Our "Uncertainty Principle" is epitomized by Shakespere... check it out

Discussion in 'I Have a Question...' started by ToHelp, Dec 10, 2008.

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  1. ToHelp

    ToHelp Well-Known Member

    As we use it, that is. The Uncertainly Principle [TUP] is part of quantum physics which states that the speed of subatomic particle-waves cannot be known in conjuction with their location unless the are observed and vice versa. Only when observed or measured do these hypothetical phenomena--of which we are all made--become real particles. Isn't that fascinating?

    But it's a catchy term, so TUP was selected rather on a lark I think to christen this subforum.

    Here is an article I wrote, as many people do not realize that UNCERTAINTY and a detailed reflection of same actually encapsules Shakespere's monologue in Hamlet.

    * * * *

    Someone asked me "is there an after life? What is your opinion on this?" To which I replied, I need there to be. I need for us to be part of something far more vast than this one lifetime alone because that would be awful. (C'mon. We get this ONE plot line and then it all stops? You gotta be kidding.)

    In fact, I have been of this mindset for most of my life, thinking "Well then? Maybe I just choose not to participate."

    And it is that thinking that led me here one year ago, for I have considered many times through my life just opting out of the whole deal. Cashing in my chips and not playing that Monster's game Who put us here and allows all the crap that we see.

    Gosh I HOPE there's more. But in the end it finally won't matter if you think about it. We either go to nothing, or move on. Who would wish nothingness. Answer- he or she who suffers inordinately through life, thereby making the go not worth it.

    * * * *

    And here, I give you Shakespeare's Hamlet in the monologue "To Be Or Not To Be." You know for most of my life I didn't know he was pondering suicide. Duh! But listen:

    To be, or not to be--that is the question: Whether 'tis nobler in the mind to suffer
    The slings and arrows of outrageous fortune
    Or to take arms against a sea of troubles
    And by opposing, end them.

    To die, to sleep--No more--and by a sleep to say we end
    The heartache, and the thousand natural shocks
    That flesh is heir to.

    'Tis a consummation
    Devoutly to be wished. To die, to sleep--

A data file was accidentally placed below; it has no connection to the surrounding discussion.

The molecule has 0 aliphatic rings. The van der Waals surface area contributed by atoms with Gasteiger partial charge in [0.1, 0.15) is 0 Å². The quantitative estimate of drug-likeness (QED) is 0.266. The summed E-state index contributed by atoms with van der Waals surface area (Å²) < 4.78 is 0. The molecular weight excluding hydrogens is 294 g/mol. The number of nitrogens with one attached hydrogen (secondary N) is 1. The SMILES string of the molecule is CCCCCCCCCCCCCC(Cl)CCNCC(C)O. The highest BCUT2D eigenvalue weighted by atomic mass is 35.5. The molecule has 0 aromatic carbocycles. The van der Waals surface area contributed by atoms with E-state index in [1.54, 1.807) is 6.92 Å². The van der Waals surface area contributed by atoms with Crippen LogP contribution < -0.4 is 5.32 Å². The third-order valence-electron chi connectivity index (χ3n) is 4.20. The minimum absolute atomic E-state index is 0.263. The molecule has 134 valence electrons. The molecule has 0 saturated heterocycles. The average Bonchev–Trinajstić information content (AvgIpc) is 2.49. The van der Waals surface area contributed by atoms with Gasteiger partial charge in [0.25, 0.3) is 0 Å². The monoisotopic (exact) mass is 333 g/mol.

To sleep--perchance to dream: Aye, there's the rub,
    For in that sleep of death what dreams may come
    When we have shuffled off this mortal coil,
    Must give us pause. There's the respect
    That makes calamity of so long life.

    That's just the beginning. Did you catch "what dreams may come"?

    Did you see the movie of the same title with Robin Williams? Oh, an incredible drama and love story. I highly recommend yourself and a family to it.

  2. gentlelady

    gentlelady Staff Alumni

    Okay. Interesting concept. :dunno:
  3. LenaLunacy

    LenaLunacy Well-Known Member

    Hmm, your posts are always very intellectual and interesting to read :) Keep posting!
  4. ToHelp

    ToHelp Well-Known Member

    As I must, Lena. As I must. I live to post and sometimes, find posting helps me live.

    Gentlelady... come now, you exude confusion. Care to explicate? :smile:

  5. jameslyons

    jameslyons Well-Known Member

    Nice piece. I love Hamlet.

    I read the play several times over the past six months, and I began to find like five reasons per scene to kill myself.:tongue:

    The problem for Hamlet is that he can't kill himself because he's Catholic. Then later on, he acknowledges that death is the end and all life is meaningless in universal retrospection, thus making each breathing day existentially one, big, ambiguous mess. He's about to let his father's "ghost" go, and then he gets kicked in the gut when Ophelia's funeral procession makes it to the grave site.

    One of the reasons justifying my suicide was always an existentialist one. "To be or not to be" is a good bit, but the most depressing to me is either the scene where Polinius (sp) lectures Larates (sp) on being himself--after he tells his son several things that he shouldn't do, or the scene where Hamlet berates his mother for her behavior, the ghost appears and the mother can't see him. The one driving ambition in Hamlet's life is invisible to his mother.

    The distance between a mother and son reflect no better example of the great void between each person.

    Enjoyed it.

  6. ToHelp

    ToHelp Well-Known Member

    Well gee that's... I've never read the ENTIRE thing. :huh: Your extrapolations and personal interpretations are most profound!

  7. jameslyons

    jameslyons Well-Known Member

    Good play.

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